A chemostat model of bacteriophage-bacteria interaction with infinite distributed delays

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Bacteriophage (phage) are viruses that infect bacteria. Typical laboratory experiments show that in a chemostat containing phage and susceptible bacteria species, a mutant bacteria species will evolve. This mutant species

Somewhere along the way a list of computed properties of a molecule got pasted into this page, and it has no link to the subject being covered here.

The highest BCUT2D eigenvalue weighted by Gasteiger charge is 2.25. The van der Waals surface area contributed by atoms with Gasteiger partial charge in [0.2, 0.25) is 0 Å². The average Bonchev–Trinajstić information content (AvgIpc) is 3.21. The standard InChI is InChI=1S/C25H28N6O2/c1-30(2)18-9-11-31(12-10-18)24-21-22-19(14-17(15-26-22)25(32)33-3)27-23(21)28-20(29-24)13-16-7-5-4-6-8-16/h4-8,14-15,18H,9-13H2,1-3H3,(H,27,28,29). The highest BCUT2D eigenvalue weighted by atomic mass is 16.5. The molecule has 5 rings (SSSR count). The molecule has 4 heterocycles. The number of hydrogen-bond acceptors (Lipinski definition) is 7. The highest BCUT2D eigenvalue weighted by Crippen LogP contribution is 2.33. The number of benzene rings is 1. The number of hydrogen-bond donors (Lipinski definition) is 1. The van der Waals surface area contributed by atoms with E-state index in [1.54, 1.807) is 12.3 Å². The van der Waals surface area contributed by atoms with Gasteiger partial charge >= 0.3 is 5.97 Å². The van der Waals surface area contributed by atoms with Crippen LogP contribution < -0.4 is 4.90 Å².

Bacteriophage (phage) are viruses that infect bacteria. Typical laboratory experiments show that in a chemostat containing phage and susceptible bacteria species, a mutant bacteria species will evolve. This mutant species is usually resistant to the phage infection and less competitive compared to the susceptible bacteria species. In some experiments, both susceptible and resistant bacteria species, as well as phage, can coexist at an equilibrium for hundreds of hours. The current research is inspired by these observations, and the goal is to establish a mathematical model and explore sufficient and necessary conditions for the coexistence. In this dissertation a model with infinite distributed delay terms based on some existing work is established. A rigorous analysis of the well-posedness of this model is provided, and it is proved that the susceptible bacteria persist. To study the persistence of phage species, a "Phage Reproduction Number" (PRN) is defined. The mathematical analysis shows phage persist if PRN > 1 and vanish if PRN < 1. A sufficient condition and a necessary condition for persistence of resistant bacteria are given. The persistence of the phage is essential for the persistence of resistant bacteria. Also, the resistant bacteria persist if its fitness is the same as the susceptible bacteria and if PRN > 1. A special case of the general model leads to a system of ordinary differential equations, for which numerical simulation results are presented.